We still use the technique we learned from our grandparents in England. We take newspapers (double-page full-size, not tabloids) and roll them up diagonally. Then we tie them in a loose knot.
Two of those and some kindling will light a coal fire, so dry logs are no problem. With all the grief about transporting logs, we're seriously thinking about hauling a 50-pound bag of coal instead. Coal fires will run for about 5 hours without having to add more fuel. The intial smoke at start-up can be obnoxious for maybe 10 minutes, compared to wood smoke, but once it's up and running, it's almost odor-free. Of course, the "nostalgic aroma" of a log fire is absent.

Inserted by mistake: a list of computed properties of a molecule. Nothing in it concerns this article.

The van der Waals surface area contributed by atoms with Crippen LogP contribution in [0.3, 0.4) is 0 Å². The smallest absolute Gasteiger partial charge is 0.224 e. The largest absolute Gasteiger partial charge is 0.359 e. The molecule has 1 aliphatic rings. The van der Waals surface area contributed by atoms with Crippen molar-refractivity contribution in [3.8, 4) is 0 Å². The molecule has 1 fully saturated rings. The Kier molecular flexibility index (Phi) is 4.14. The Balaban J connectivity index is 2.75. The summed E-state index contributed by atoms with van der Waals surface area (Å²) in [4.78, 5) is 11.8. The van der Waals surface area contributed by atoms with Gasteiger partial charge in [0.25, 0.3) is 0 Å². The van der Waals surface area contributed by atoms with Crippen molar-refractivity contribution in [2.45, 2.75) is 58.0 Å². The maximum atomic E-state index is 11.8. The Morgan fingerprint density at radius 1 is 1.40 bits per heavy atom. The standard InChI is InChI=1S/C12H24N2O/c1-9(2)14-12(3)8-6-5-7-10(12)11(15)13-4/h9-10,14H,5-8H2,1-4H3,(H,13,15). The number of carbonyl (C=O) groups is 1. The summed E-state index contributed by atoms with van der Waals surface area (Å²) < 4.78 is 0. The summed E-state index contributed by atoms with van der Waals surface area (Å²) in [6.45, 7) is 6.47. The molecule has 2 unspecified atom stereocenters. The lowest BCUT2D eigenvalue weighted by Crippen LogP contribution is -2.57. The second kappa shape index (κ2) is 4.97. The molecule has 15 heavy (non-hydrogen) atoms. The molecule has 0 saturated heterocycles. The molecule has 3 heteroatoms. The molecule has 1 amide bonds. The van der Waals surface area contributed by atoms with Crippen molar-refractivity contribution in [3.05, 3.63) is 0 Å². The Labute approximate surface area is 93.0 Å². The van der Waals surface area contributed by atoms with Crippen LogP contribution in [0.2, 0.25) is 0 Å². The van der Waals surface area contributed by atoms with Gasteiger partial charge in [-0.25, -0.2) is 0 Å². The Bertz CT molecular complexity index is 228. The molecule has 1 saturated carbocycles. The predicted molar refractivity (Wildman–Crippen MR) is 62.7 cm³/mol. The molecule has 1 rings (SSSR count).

In our earlier S&B, we had a fireplace that could actually burn things (not like our present place which has a gas "log" fire with a through the wall flue rather than a real chimney).
With our fairly frequent power outages in that area of Washington, we kept a store of coal on hand. We didn't use it that often, but coal takes a lot less maintenance of the fire than logs, once it's lit.
Frank and Eileen
No longer RVers or FR owners